Equal Rights for Women to Procreate in Prison?

Let's say that, albeit it is statistically unlikely, the Supreme Court does affirm the Ninth Circuit's decision, or declines to review the opinion and leaves it standing. What happens in the inevitable next case when a female prisoner comes forward with a request to be artificially inseminated?

In passing, the Ninth Circuit suggested there would be no basis for making such a claim for equality. Under the Supreme Court's equal protection jurisprudence, a sex-based inequality is only unconstitutional if men and women are similarly situated with respect to the particular law.

Here, the argument goes, women are not similarly situated in that they will not be asking to donate sperm; rather, they will be asking to become pregnant. That is a very different proposition, according to the Ninth Circuit. A pregnant women poses challenges to the penal system that a man who, on one occasion, has donated sperm does not–ongoing medical needs, safety risks, physical limitations, and so on.

Nevertheless, if the right is conceived at a higher level of abstraction–as the right to procreate, rather than the right to be a sperm donor–men and women seem more similarly situated. And prisons in fact deal with pregnant women all the time, since, according to the Department of Justice, as many as 6 percent of female inmates are pregnant when first incarcerated.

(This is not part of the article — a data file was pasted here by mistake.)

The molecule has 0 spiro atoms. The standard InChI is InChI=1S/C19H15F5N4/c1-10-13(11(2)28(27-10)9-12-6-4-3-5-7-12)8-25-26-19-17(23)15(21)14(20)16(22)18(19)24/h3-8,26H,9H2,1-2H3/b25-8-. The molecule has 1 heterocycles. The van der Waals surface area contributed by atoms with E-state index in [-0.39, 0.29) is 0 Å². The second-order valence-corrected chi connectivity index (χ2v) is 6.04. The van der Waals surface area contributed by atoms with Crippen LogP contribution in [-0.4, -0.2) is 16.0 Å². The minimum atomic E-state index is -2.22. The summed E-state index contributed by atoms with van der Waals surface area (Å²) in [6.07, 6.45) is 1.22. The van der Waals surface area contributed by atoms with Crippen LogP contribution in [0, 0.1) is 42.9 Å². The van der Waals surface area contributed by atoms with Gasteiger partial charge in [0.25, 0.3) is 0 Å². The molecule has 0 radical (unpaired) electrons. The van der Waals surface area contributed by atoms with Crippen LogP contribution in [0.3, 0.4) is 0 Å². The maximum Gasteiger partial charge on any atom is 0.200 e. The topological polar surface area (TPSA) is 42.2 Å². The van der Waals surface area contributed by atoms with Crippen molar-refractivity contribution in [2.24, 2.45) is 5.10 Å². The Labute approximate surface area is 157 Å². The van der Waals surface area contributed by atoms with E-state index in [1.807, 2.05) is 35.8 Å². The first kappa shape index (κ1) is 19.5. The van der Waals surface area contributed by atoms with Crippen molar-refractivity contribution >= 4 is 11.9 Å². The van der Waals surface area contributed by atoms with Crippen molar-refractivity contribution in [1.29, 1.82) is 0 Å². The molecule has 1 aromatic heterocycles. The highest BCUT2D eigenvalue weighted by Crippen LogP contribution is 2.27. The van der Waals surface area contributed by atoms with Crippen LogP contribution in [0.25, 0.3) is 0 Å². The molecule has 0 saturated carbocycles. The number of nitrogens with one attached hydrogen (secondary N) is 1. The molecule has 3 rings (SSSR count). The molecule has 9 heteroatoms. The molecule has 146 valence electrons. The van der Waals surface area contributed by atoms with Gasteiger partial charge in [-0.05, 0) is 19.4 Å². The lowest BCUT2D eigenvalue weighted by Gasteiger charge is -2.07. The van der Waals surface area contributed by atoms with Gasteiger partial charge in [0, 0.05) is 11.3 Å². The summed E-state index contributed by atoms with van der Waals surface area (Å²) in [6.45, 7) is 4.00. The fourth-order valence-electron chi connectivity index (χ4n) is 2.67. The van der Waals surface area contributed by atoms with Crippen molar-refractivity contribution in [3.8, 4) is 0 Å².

Thus, any claim that they are incapable of doing so can hardly pass the laugh test, let alone the rigor of judicial scrutiny. (Indeed, prisons' ability to accommodate pregnant women might make one confident that they can also handle a lesser task such as sperm collection without too much disruption.)

The Future of the Children Who May Result

Mr. Gerber's desire to procreate may ultimately be fulfilled. And that may be the right outcome for constitutional principles. But one has to wonder a bit about the lives his resulting children might have.

A small bit of good news for them is that, in most jurisdictions, a parent's incarceration does not preclude a court from imposing an order of child support. But incarcerated parents are unlikely to be able to pay that support. Parents like Gerber, incarcerated for life, also will never be able to see their children outside of the prison setting — a disturbing reality for any child growing up.


Joanna Grossman, a FindLaw columnist, is an associate professor of law at Hofstra University, where she teaches Sex Discrimination and Family Law, among other subjects. Her other columns on sex discrimination and family law issues may be found in the archive of her columns on this site.